Alzheimer's Evaluation

I have chosen to discuss Alzheimer’s after I had read team D’s presentation on the matter. Alzheimer’s is a type of dementia that causes problems with our memory, the way we think, and finally our behaviors. It changes all of it and it can happen slowly or fast. It is said that there is a seven to ten year chance of survival after diagnosis. So once you’re diagnosed, there isn’t much time left unless you get lucky and live longer than the expectancy. All that really happens with Alzheimer’s is that it gets worse over time so once you’re diagnosed; you can really expect the worse.
There are seven actual stages of Alzheimer’s disease and they are as follows; no impairment, very mild decline, mild decline, moderate decline, moderate severe decline, severe decline, and very severe decline. Then we can take a look at what happens to the brain of an Alzheimer’s patient. Indeed there are three major changes that take place in the brain. They are as follows; amyloid plaques, neurofibrillary tangles (NFT’s) which are found inside neurons, and lastly a loss of connections between neurons that are responsible for memory and learning purposes. As damage spreads, cells lose their ability to do their jobs and, eventually the cells will die, causing irreversible changes and damage to the brain (APA, 2012).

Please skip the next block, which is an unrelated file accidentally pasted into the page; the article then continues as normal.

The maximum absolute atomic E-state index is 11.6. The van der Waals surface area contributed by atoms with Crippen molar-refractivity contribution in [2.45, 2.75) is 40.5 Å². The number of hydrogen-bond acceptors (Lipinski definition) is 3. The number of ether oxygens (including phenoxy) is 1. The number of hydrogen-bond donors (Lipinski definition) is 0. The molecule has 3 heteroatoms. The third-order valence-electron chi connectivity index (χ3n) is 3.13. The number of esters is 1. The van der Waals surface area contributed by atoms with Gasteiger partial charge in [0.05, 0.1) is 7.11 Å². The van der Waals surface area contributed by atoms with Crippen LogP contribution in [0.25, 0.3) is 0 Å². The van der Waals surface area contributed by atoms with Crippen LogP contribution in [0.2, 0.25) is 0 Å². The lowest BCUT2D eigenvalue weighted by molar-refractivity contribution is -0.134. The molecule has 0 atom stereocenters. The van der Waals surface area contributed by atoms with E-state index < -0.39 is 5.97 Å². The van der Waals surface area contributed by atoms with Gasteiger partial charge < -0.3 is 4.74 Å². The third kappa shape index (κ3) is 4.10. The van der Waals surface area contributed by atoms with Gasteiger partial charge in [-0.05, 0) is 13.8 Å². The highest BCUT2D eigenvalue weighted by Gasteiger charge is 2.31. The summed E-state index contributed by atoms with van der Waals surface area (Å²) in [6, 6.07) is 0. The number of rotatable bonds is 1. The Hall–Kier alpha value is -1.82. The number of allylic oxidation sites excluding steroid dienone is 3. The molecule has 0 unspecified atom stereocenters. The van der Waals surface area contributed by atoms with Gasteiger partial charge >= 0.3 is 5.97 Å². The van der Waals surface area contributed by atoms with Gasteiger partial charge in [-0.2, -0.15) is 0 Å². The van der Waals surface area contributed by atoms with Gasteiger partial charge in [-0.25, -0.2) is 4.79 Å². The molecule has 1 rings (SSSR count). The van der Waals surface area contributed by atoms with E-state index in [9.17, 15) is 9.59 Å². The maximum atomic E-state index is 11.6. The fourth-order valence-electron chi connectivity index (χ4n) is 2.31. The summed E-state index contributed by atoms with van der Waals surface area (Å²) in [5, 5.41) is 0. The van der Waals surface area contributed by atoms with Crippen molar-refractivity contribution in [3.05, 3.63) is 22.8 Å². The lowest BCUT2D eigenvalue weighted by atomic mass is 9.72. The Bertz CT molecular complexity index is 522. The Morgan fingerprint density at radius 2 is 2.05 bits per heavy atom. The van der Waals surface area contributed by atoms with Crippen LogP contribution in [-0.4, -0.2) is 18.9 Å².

There are also several changes that a person with Alzheimer’s goes through. The changes in the cognitive activities would be the following; memory, concentration, and orientation. Physical changes that occur would be the following; stiffness, loss of ability to walk, and loss of ability to smile. A person will not be able to perform the simple of tasks (Alzheimer’s association, 2012).   Functional abilities that change would be the following; shopping, preparing meals, getting dressed, and taking care of oneself in general. Other changes that follow all of these would be things like our mood and behavior. Both of these are likely to change because once you have Alzheimer’s...